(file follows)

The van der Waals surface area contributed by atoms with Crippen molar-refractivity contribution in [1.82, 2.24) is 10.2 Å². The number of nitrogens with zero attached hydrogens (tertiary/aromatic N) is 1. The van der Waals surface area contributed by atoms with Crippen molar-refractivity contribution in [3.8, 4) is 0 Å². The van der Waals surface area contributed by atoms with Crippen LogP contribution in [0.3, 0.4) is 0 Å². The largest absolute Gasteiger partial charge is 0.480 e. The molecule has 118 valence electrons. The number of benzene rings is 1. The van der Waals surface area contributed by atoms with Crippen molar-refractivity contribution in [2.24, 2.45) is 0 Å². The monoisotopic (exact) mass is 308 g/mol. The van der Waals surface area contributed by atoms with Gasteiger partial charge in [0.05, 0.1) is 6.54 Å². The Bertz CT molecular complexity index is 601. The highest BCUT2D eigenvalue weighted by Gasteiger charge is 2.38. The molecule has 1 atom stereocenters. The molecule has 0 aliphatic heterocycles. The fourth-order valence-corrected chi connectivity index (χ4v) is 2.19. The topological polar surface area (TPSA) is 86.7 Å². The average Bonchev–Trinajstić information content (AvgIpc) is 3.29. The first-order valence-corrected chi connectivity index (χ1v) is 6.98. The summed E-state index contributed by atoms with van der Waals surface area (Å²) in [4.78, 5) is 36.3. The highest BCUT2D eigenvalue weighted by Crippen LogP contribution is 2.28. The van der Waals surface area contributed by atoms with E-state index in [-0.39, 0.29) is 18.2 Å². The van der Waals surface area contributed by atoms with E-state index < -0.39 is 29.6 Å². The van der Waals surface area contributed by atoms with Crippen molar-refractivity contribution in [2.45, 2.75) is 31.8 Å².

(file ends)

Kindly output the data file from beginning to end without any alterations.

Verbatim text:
The van der Waals surface area contributed by atoms with Crippen molar-refractivity contribution in [1.82, 2.24) is 10.2 Å². The number of nitrogens with zero attached hydrogens (tertiary/aromatic N) is 1. The van der Waals surface area contributed by atoms with Crippen molar-refractivity contribution in [3.8, 4) is 0 Å². The van der Waals surface area contributed by atoms with Crippen LogP contribution in [0.3, 0.4) is 0 Å². The largest absolute Gasteiger partial charge is 0.480 e. The molecule has 118 valence electrons. The number of benzene rings is 1. The van der Waals surface area contributed by atoms with Crippen molar-refractivity contribution in [2.24, 2.45) is 0 Å². The monoisotopic (exact) mass is 308 g/mol. The van der Waals surface area contributed by atoms with Gasteiger partial charge in [0.05, 0.1) is 6.54 Å². The Bertz CT molecular complexity index is 601. The highest BCUT2D eigenvalue weighted by Gasteiger charge is 2.38. The molecule has 1 atom stereocenters. The molecule has 0 aliphatic heterocycles. The fourth-order valence-corrected chi connectivity index (χ4v) is 2.19. The topological polar surface area (TPSA) is 86.7 Å². The average Bonchev–Trinajstić information content (AvgIpc) is 3.29. The first-order valence-corrected chi connectivity index (χ1v) is 6.98. The summed E-state index contributed by atoms with van der Waals surface area (Å²) in [4.78, 5) is 36.3. The highest BCUT2D eigenvalue weighted by Crippen LogP contribution is 2.28. The van der Waals surface area contributed by atoms with E-state index in [-0.39, 0.29) is 18.2 Å². The van der Waals surface area contributed by atoms with E-state index < -0.39 is 29.6 Å². The van der Waals surface area contributed by atoms with Crippen molar-refractivity contribution in [2.45, 2.75) is 31.8 Å².